The Oakmark Global Select Fund returned 2% for the quarter ended March 31, 2014, outperforming the MSCI World Index’s 1% return. For the first six months of this fiscal year, the Fund was up 9%, in line with the MSCI World Index. The Fund has returned an average of 9% per year since its inception in October 2006, outperforming the MSCI World Index’s annualized gain of 5% over the same period.
Bank of America (NYSE:BAC) was the top contributor for the quarter, returning 11%. The company's most recent quarterly earnings report demonstrated continued progress toward achieving management's expense reduction targets, driven in large part by declines in the cost of servicing its "legacy" mortgages. As management executes on its plan, investors have increasingly recognized the normalized earning power of Bank of America. We believe the combination of further operational improvements and the company's plan to return capital to shareholders – through its recently increased dividend and additional repurchase authorization – will lead to continued gains in the stock.
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Daiwa Securities (TSE:8601), Japan’s second-largest broker, was the largest detractor for the quarter, falling 12%. Daiwa’s stock price was negatively impacted by general Japanese market weakness during the first quarter. FedEx (NYSE:FDX) was another detractor for the quarter, falling 8%. FedEx reported weak third quarter numbers, which were significantly skewed by unusually severe weather and the company’s widely reported difficulties during the holiday season. Despite the issues with inclement weather, FedEx’s ground segment grew nicely; its volume and price grew 8% and 2%, respectively. However, in spite of this performance, the segment’s margins trailed last year’s, primarily because of hub/network expansion costs. In our view, this expansion will allow for rapid growth and share gains and is, therefore, worth the short-term costs. Finally, we believe FedEx remains focused on its shareholders and on returning capital via stock buybacks. During the most recent quarter, it repurchased approximately $2.7 billion of stock, and since its stock-repurchasing program began in October 2013, the company has repurchased 25 million — or 8% — of its outstanding shares. We expect further buybacks with 15 million shares left under the current authorization.
Geographically, 48% of the Fund’s holdings were invested in U.S.-domiciled companies as of March 31, while approximately 42% were allocated to equities in Europe and 10% to equities in Japan.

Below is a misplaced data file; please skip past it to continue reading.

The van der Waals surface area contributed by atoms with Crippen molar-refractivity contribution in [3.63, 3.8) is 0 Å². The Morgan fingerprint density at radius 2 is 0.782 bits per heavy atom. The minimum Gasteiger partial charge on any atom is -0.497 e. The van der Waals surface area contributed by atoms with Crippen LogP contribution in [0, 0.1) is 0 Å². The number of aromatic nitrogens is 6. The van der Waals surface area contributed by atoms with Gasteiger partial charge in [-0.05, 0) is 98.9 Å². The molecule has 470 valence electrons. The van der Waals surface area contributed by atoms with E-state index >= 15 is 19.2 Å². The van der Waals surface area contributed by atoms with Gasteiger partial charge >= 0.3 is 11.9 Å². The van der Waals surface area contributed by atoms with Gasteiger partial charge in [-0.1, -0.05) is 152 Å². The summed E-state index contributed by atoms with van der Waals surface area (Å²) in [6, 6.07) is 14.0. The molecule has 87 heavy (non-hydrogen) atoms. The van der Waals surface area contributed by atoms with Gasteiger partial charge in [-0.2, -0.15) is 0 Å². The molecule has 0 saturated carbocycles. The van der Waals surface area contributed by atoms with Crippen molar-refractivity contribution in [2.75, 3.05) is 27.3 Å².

Global currencies were relatively stable during the quarter, but we continue to believe some currencies are overvalued. As a result, we defensively hedged a portion of the Fund’s currency exposure. Approximately 36% of the Swiss franc was hedged at quarter end.
We would like to thank our shareholders for continuing to support us and our value investing philosophy. We believe we have built a portfolio of high quality companies that will provide our shareholders with attractive returns over the long term.
William C. Nygren, CFA
David G. Herro, CFA
As of 3/31/14, Bank of America Corp. represented 4.7%, Daiwa Securities Group, Inc. 5.0%, and FedEx Corp. 4.6% of the Oakmark Global Select Fund's total net assets. Portfolio holdings are subject to change without notice and are not intended as recommendations of individual stocks.
Click here to access the full list of holdings for The Oakmark Global Select Fund as of the most recent quarter-end.
The MSCI World Index (Net) is a free float-adjusted market capitalization weighted index that is designed to measure the global equity market performance of developed markets. This benchmark calculates reinvested dividends net of withholding taxes using Luxembourg tax rates. This index is unmanaged and investors cannot invest directly in this index.
Because The Oakmark Global Select Fund is non-diversified, the performance of each holding will have a greater impact on the Fund's total return, and may make the Fund's returns more volatile than a more diversified fund.
The percentages of hedge exposure for each foreign currency are calculated by dividing the market value of all same-currency forward contracts by the market value of the underlying equity exposure to that currency.
Investing in foreign securities presents risks that in some ways may be greater than U.S. investments. Those risks include: currency fluctuation; different regulation, accounting standards, trading practices and levels of available information; generally higher transaction costs; and political risks.
The discussion of the Fund’s investments and investment strategy (including current investment themes, the portfolio managers' research and investment process, and portfolio characteristics) represents the Fund’s investments and the views of the portfolio managers and Harris Associates L.P., the Fund’s investment adviser, at the time of this letter, and are subject to change without notice.